Quality of life does not depend on how much material goods one possesses. It depends on understanding what is essential for living and letting go of the “buy-and-buy habit” of consumerism.
PUBLISHED ONSep 2017
Recently, a friend living in a gated enclave of the “rich and famous” asked for a mentoring conversation with me. She complained about having very little space in her house of 10 bedrooms. So what was the matter?
The Japanese have invented the six S framework that can guide us in good housekeeping – Seiri means sorting. Seiton is set in order. Seisou is to shine. Seiketsu is to standardize. Shitsuke is to sustain. The other S added is safety.
Chiara Lubich has a basic principle that can help when decluttering your home. She wrote: “Anything that you do not use belongs to your neighbor in need.” It has been proven that 20 to 30% of the clothes or accessories or materials in your closet or your office have never been used or touched or have been used only once.
Ask as you go over each item: “Is this important to me? Would someone have greater need than I have? Then using the answers and with a spirit of detachment, select the clothes, accessories or goods and put them in paper bags, ready to be given to people in need or to another office that has greater use of your excess.
What is the root of having too many goods? It is, what is termed by an author, the disease of affluenza. Affluenza is giving in to the temptation to “shop until you drop” or to view “every sale or discounted item you see as an opportunity.”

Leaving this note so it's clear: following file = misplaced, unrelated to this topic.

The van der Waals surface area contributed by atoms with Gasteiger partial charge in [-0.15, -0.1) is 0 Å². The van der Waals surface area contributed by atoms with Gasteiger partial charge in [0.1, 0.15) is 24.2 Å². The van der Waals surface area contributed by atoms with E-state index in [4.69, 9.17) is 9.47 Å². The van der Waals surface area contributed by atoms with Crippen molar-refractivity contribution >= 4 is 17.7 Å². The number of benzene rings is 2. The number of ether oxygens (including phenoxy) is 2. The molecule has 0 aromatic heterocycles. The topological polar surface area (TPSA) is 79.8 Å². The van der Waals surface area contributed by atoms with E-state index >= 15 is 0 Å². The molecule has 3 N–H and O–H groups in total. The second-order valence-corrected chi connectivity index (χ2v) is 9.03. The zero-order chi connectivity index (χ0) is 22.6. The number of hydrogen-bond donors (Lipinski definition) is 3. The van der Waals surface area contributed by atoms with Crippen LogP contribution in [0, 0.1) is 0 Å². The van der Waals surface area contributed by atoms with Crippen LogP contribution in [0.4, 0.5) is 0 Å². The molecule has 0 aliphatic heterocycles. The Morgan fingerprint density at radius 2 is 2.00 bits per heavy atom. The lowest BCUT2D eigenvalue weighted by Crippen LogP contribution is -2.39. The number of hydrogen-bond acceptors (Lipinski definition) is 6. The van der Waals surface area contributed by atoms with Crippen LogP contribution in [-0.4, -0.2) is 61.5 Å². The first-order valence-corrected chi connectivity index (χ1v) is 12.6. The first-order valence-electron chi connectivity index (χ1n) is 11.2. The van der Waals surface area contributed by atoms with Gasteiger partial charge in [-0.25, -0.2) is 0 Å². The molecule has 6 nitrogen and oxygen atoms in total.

How can we discipline ourselves to eliminate, if not avoid, affluenza?
The first step is to stop making malls your source of rest and recreation, substituting them for parks and open space areas. Then before buying an item or dress or gadget, ask yourself the following questions. One, do I need it? Two, can I afford it now? If you can afford it, ask yourself the most important question: “Is it in the will of God for me to buy and own it?”
How does one create an environment-friendly home that leaves a small footprint in terms of energy use? Here are some tips from experts. One, improve the energy efficiency of your home and reduce your carbon footprint. Try to check and fill in every hole and every crack in your house so that when you use your airconditioner, it will be electricity efficient. Two, switch to LED lights that reduce energy consumption.Three, select plants that thrive in the shade and keep them watered and healthy. Four, choose a house that is smaller but built with eco-friendly techniques.
Finally, get into the habit of “reduce, reuse and recycle.” Stop buying materials that are not environment friendly. Reuse your old materials and recycle them for green home building.